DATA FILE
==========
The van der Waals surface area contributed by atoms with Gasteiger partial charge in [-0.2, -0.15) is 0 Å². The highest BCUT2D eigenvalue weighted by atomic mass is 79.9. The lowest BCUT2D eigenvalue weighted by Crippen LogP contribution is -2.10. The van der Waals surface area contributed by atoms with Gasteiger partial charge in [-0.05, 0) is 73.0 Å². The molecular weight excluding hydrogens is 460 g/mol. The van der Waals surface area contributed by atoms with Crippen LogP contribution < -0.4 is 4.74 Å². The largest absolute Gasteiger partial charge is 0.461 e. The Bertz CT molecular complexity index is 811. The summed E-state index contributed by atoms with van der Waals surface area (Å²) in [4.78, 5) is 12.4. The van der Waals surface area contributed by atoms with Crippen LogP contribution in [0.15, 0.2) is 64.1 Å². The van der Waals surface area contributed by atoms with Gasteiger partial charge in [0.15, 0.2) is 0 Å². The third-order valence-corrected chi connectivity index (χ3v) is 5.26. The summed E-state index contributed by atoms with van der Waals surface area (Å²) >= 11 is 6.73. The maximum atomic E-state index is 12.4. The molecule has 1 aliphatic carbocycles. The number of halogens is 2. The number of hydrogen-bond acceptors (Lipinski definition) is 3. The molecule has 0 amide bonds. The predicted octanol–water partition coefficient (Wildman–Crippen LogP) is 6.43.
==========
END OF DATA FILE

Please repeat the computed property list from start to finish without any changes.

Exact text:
The van der Waals surface area contributed by atoms with Gasteiger partial charge in [-0.2, -0.15) is 0 Å². The highest BCUT2D eigenvalue weighted by atomic mass is 79.9. The lowest BCUT2D eigenvalue weighted by Crippen LogP contribution is -2.10. The van der Waals surface area contributed by atoms with Gasteiger partial charge in [-0.05, 0) is 73.0 Å². The molecular weight excluding hydrogens is 460 g/mol. The van der Waals surface area contributed by atoms with Crippen LogP contribution < -0.4 is 4.74 Å². The largest absolute Gasteiger partial charge is 0.461 e. The Bertz CT molecular complexity index is 811. The summed E-state index contributed by atoms with van der Waals surface area (Å²) in [4.78, 5) is 12.4. The van der Waals surface area contributed by atoms with Crippen LogP contribution in [0.15, 0.2) is 64.1 Å². The van der Waals surface area contributed by atoms with Gasteiger partial charge in [0.15, 0.2) is 0 Å². The third-order valence-corrected chi connectivity index (χ3v) is 5.26. The summed E-state index contributed by atoms with van der Waals surface area (Å²) >= 11 is 6.73. The maximum atomic E-state index is 12.4. The molecule has 1 aliphatic carbocycles. The number of halogens is 2. The number of hydrogen-bond acceptors (Lipinski definition) is 3. The molecule has 0 amide bonds. The predicted octanol–water partition coefficient (Wildman–Crippen LogP) is 6.43.